First Edition's casting is fine if you just want to produce effects, but Second Edition's casting is structured to incentivize mages to act like mages. Where is the excess complication?


    Resident Lore-Hound
    Currently Consuming: Hunter: the Vigil 1e

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    • #3

      You misunderstand me. I am not trying to debate merits and versions. I am trying to figure out how to play the game. Everything you just wrote indicates that you understand the game, and that the 2nd ed version works much better for you. Which is great. I get that. My inquiry is into how you achieved that understanding to begin with. The "excess complication" has nothing to do with the rules. It is all about how the information is presented. For example, I am an avid player of the game Ars Magica. Which is also a very complex magic system. Having played through editions, I understand it like the back of my hand. But I feel that the current 5th edition of that game may be a bit confusing for someone who has never played an earlier edition. That is the conclusion I am coming to about Awakening.

      I also understand that intricate crunch helps you to feel like a wizard. It fuels the imagination. Ars Magica does the same thing. But the statement "incentivize mages to act like mages" kinda makes me roll my eyes. How do mages act? It depends on who is writing the story/game/book/movie. It is pure fiction. There is no such thing as magic. In the real world, those who claim to be "mages" or wizards or witches or whatever; they act as eclectic and esoteric as is needed to get people to believe that there is something supernatural about them. It is part of their scam. I don't want "real" mages. I want mages of esoteric fantasy and occult horror. Any rules system can provide that if the players put in the effort.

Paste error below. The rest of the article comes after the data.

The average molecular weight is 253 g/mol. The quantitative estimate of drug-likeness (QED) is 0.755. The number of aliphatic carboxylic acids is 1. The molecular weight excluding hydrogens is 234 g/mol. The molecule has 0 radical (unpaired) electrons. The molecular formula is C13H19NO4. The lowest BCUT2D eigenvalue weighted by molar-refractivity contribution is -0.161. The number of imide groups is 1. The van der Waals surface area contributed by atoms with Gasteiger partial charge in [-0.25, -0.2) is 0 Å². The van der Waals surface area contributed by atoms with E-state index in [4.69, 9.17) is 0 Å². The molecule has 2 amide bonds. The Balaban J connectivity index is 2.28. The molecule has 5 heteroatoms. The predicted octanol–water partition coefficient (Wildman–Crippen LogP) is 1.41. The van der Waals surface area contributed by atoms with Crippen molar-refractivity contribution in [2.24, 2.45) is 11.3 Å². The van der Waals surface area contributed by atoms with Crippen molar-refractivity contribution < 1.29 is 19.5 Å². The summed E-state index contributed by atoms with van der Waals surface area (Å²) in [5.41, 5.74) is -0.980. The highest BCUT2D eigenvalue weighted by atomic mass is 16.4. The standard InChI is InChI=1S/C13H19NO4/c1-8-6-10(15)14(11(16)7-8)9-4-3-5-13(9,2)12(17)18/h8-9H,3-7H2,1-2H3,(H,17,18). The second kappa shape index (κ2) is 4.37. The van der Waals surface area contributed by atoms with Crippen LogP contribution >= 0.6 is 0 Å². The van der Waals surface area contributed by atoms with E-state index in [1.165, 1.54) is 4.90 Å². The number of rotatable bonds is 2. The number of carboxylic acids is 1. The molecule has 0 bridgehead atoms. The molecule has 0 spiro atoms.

I *do* appreciate crunchy rules. But a game is not made better or worse based upon complexity alone. And my struggle is not about the rules. It is about the instructions as written, and the complexity of the manner of instruction.

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      • #4
        So, I got in Mage with 1e, liked it a lot. I actually found 2e a lot easier to grok though. Let's put it this way, in 1e, if I tried to do creative thaumaturgy it required a lot of negotiation with the ST, and consulting similar examples in the books in order to try to figure out if I could do what I wanted to do at all. If you could do -anything- original was a bit of a toss up. While 2e mechanics for spellcasting may require some learning it leaves the player with a much surer footing on what they can do. That's my system vs. system take.

        Now, as for dealing with the mechanical complexity of 2e spellcasting, there's a quick spell reference guide right in the book, and there's also at least one web tool out there to help you with making your spells which lowers the mental burden on the ST and the player considerably. The basic uses of Reach are not hard to memorize before very long. The main thing I've seen people actually trip themselves on is thinking that they can spend Reach or Mana to gain dice to their roll.

        If you want to see some folks trying to figure out the system from scratch you can check out Occultists Anonymous on youtube or podcast. There's the occasional blunder, but they get it pretty quick.